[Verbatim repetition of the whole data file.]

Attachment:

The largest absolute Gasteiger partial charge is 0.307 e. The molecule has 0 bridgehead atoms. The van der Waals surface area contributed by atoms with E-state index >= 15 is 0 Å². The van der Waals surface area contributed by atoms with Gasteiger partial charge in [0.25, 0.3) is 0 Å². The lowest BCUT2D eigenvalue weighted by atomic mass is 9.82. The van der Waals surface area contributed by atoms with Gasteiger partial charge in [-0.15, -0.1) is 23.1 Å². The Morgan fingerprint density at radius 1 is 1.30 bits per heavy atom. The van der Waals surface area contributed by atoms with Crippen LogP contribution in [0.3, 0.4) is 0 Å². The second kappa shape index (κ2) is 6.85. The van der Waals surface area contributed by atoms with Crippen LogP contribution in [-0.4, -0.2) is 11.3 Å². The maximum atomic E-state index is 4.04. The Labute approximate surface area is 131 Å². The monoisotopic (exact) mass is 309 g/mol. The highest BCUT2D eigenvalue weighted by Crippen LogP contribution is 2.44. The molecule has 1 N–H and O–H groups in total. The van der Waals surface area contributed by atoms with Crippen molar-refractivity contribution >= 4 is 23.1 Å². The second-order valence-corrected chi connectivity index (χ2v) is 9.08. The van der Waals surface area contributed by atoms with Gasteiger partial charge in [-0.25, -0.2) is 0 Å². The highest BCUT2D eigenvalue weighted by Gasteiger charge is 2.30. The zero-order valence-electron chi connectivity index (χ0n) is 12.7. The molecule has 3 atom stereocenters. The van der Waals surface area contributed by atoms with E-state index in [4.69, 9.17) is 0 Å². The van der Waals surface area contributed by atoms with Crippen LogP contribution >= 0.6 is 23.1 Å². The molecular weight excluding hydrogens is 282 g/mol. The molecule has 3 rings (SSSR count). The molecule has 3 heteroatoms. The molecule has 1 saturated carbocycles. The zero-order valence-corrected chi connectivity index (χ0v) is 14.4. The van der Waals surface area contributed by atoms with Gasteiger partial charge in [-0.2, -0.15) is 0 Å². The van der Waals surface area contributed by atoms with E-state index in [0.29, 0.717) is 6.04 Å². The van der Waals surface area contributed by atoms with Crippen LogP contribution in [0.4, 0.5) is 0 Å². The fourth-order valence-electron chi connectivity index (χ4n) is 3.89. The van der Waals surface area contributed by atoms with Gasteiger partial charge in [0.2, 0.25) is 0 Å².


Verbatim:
The largest absolute Gasteiger partial charge is 0.307 e. The molecule has 0 bridgehead atoms. The van der Waals surface area contributed by atoms with E-state index >= 15 is 0 Å². The van der Waals surface area contributed by atoms with Gasteiger partial charge in [0.25, 0.3) is 0 Å². The lowest BCUT2D eigenvalue weighted by atomic mass is 9.82. The van der Waals surface area contributed by atoms with Gasteiger partial charge in [-0.15, -0.1) is 23.1 Å². The Morgan fingerprint density at radius 1 is 1.30 bits per heavy atom. The van der Waals surface area contributed by atoms with Crippen LogP contribution in [0.3, 0.4) is 0 Å². The second kappa shape index (κ2) is 6.85. The van der Waals surface area contributed by atoms with Crippen LogP contribution in [-0.4, -0.2) is 11.3 Å². The maximum atomic E-state index is 4.04. The Labute approximate surface area is 131 Å². The monoisotopic (exact) mass is 309 g/mol. The highest BCUT2D eigenvalue weighted by Crippen LogP contribution is 2.44. The molecule has 1 N–H and O–H groups in total. The van der Waals surface area contributed by atoms with Crippen molar-refractivity contribution >= 4 is 23.1 Å². The second-order valence-corrected chi connectivity index (χ2v) is 9.08. The van der Waals surface area contributed by atoms with Gasteiger partial charge in [-0.25, -0.2) is 0 Å². The highest BCUT2D eigenvalue weighted by Gasteiger charge is 2.30. The zero-order valence-electron chi connectivity index (χ0n) is 12.7. The molecule has 3 atom stereocenters. The van der Waals surface area contributed by atoms with E-state index in [4.69, 9.17) is 0 Å². The van der Waals surface area contributed by atoms with Crippen LogP contribution >= 0.6 is 23.1 Å². The molecular weight excluding hydrogens is 282 g/mol. The molecule has 3 rings (SSSR count). The molecule has 3 heteroatoms. The molecule has 1 saturated carbocycles. The zero-order valence-corrected chi connectivity index (χ0v) is 14.4. The van der Waals surface area contributed by atoms with Gasteiger partial charge in [-0.2, -0.15) is 0 Å². The van der Waals surface area contributed by atoms with E-state index in [0.29, 0.717) is 6.04 Å². The van der Waals surface area contributed by atoms with Crippen LogP contribution in [0.4, 0.5) is 0 Å². The fourth-order valence-electron chi connectivity index (χ4n) is 3.89. The van der Waals surface area contributed by atoms with Gasteiger partial charge in [0.2, 0.25) is 0 Å².